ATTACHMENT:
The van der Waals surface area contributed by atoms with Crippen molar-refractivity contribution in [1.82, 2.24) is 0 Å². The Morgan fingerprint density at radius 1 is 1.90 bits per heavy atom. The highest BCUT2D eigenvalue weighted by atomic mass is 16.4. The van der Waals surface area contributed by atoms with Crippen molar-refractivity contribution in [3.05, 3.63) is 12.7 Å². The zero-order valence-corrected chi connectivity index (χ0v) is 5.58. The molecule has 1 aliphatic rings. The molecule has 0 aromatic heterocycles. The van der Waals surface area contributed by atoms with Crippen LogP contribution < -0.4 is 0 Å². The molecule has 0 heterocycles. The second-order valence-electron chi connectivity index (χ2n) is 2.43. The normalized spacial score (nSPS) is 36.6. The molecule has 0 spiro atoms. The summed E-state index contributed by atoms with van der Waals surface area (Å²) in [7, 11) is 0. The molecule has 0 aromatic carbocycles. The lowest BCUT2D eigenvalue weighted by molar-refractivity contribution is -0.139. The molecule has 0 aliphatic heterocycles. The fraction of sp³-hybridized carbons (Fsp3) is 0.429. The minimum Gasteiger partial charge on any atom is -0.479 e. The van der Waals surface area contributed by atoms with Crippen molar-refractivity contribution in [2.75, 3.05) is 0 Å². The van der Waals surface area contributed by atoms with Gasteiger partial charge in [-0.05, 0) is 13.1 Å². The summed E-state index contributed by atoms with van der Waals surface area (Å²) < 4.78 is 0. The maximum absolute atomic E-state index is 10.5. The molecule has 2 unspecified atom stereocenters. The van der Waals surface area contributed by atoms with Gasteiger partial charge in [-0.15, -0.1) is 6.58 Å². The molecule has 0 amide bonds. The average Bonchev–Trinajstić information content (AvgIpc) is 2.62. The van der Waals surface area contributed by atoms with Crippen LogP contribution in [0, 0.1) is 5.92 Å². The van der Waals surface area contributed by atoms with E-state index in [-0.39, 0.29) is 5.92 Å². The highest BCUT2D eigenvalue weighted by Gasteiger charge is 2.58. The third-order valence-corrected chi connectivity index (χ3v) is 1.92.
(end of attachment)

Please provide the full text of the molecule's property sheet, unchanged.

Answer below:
The van der Waals surface area contributed by atoms with Crippen molar-refractivity contribution in [1.82, 2.24) is 0 Å². The Morgan fingerprint density at radius 1 is 1.90 bits per heavy atom. The highest BCUT2D eigenvalue weighted by atomic mass is 16.4. The van der Waals surface area contributed by atoms with Crippen molar-refractivity contribution in [3.05, 3.63) is 12.7 Å². The zero-order valence-corrected chi connectivity index (χ0v) is 5.58. The molecule has 1 aliphatic rings. The molecule has 0 aromatic heterocycles. The van der Waals surface area contributed by atoms with Crippen LogP contribution < -0.4 is 0 Å². The molecule has 0 heterocycles. The second-order valence-electron chi connectivity index (χ2n) is 2.43. The normalized spacial score (nSPS) is 36.6. The molecule has 0 spiro atoms. The summed E-state index contributed by atoms with van der Waals surface area (Å²) in [7, 11) is 0. The molecule has 0 aromatic carbocycles. The lowest BCUT2D eigenvalue weighted by molar-refractivity contribution is -0.139. The molecule has 0 aliphatic heterocycles. The fraction of sp³-hybridized carbons (Fsp3) is 0.429. The minimum Gasteiger partial charge on any atom is -0.479 e. The van der Waals surface area contributed by atoms with Crippen molar-refractivity contribution in [2.75, 3.05) is 0 Å². The van der Waals surface area contributed by atoms with Gasteiger partial charge in [-0.05, 0) is 13.1 Å². The summed E-state index contributed by atoms with van der Waals surface area (Å²) < 4.78 is 0. The maximum absolute atomic E-state index is 10.5. The molecule has 2 unspecified atom stereocenters. The van der Waals surface area contributed by atoms with Gasteiger partial charge in [-0.15, -0.1) is 6.58 Å². The molecule has 0 amide bonds. The average Bonchev–Trinajstić information content (AvgIpc) is 2.62. The van der Waals surface area contributed by atoms with Crippen LogP contribution in [0, 0.1) is 5.92 Å². The van der Waals surface area contributed by atoms with E-state index in [-0.39, 0.29) is 5.92 Å². The highest BCUT2D eigenvalue weighted by Gasteiger charge is 2.58. The third-order valence-corrected chi connectivity index (χ3v) is 1.92.